I love seeing conversations develop on Twitter, and I especially love watching them develop into bigger projects — like blog posts.
I’ve gotten a ton of ideas from people posting questions or statements, and I want to source those ideas. I know you do, too (right? ahem: “Give Credit Where Credit’s Due“).
Trouble is, there hasn’t been a guide on how to include tweets in blog posts or on websites, and few tools to make that inclusion easy.
This week, Twitter released a new style guide and online resource for what to include when publishing tweets online. And while the tools that are available to embed Tweets have been around for a while, this seems to be a new push from Twitter to encourage journalists (including bloggers!) to follow some standard practices.
The new tool is called “Twitter for Newsrooms” and in this case, you’ll want to jump right to #Publish. According to the Display Guidelines, embedded tweets should have the following information (click here to see larger view):
So, if you’re using screengrab software to post tweets as images, you’re not getting all of that information in. Example:
See how the “links” that are highlighted in blue aren’t actually links? That’s no good.
Is it against the rules?
Well…it depends on what you consider a “rule.” It’s certainly against Twitter’s best practices.
Screengrabs don’t let you include live profile data, hyperlinks, action items, etc. So, of course, ideally, you’ll find and use a solution that lets you easily include all of that information.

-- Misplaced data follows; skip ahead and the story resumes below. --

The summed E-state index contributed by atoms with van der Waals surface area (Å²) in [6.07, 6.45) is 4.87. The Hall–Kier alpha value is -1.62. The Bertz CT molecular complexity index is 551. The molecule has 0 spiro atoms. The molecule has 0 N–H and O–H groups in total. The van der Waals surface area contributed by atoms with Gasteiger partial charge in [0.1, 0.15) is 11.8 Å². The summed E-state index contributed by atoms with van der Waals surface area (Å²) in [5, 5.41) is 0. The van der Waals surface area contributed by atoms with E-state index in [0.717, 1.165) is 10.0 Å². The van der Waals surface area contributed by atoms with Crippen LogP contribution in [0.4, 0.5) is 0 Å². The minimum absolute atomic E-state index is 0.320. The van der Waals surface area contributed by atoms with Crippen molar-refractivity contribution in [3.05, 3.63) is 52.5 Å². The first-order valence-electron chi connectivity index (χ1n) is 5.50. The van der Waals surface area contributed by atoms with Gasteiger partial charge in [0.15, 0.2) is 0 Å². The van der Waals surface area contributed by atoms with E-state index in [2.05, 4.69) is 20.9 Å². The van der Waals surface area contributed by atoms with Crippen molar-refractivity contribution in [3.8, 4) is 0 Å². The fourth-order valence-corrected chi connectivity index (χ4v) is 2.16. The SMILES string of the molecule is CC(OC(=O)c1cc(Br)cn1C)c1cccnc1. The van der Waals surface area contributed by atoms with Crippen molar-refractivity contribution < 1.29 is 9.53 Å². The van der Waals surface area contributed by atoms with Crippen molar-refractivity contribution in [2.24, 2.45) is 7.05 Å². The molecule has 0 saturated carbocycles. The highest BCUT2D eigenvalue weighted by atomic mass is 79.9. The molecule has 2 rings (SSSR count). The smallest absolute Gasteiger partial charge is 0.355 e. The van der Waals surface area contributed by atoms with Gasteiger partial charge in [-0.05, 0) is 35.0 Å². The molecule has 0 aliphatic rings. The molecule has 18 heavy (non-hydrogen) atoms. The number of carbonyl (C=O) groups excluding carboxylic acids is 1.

Here’s the catch. The tools that are currently available aren’t perfect. They’re good, and coming close to great.
Here are two of the tools I like best. And I’d love to hear how you use these tools (or do custom work on your blog or website).
I use and love this plugin, although it’s gotten mixed reviews. When you embed a tweet, using shortcode, it appears like this:
See how all the actions we talked about are right there?
I just started playing with this new tool about a month ago, and I think it’s super cool. You pick a topic, a hashtag, etc. and actually create a crowdsourced page of information. Because you can embed the “story,” more and more journalists and brands are using it to gather quick reactions to different events:
Again, you can see that the major action items are still live links.
Of course, the plugin isn’t available for free WordPress blogs, Blogger or other templates, so that’s not a solution that works for everyone. And Storify’s embed code uses java script, which might cause issues on some blogs and/or browsers.
So if you can’t use either of the solutions above, you can use the Blackbird Pie tool itself (not the plugin). With the tool, you simply paste the URL of the tweet you’re looking to showcase, click “Bake It” and copy the embed code. You’ll be able to use that on any website. You may also want to try TweetPaste (I have never used it, but Twitter has referenced it before).
Why should you embed tweets?
Well, there are a few reasons.
- They look more professional.
- It’s easier to create multiple tweets in one post.
- It follows Twitter’s best practices, which is nice.
- It makes the tweets discoverable by Google and other search engines.
- It gives link love to the original tweet poster.
- It makes it easier for people to take action — RT, reply, etc. — right from your blog post.
- It makes it easier for people to follow the link to the actual status update on Twitter.
- It’s dynamic (if it’s updated, it will also update on your embed).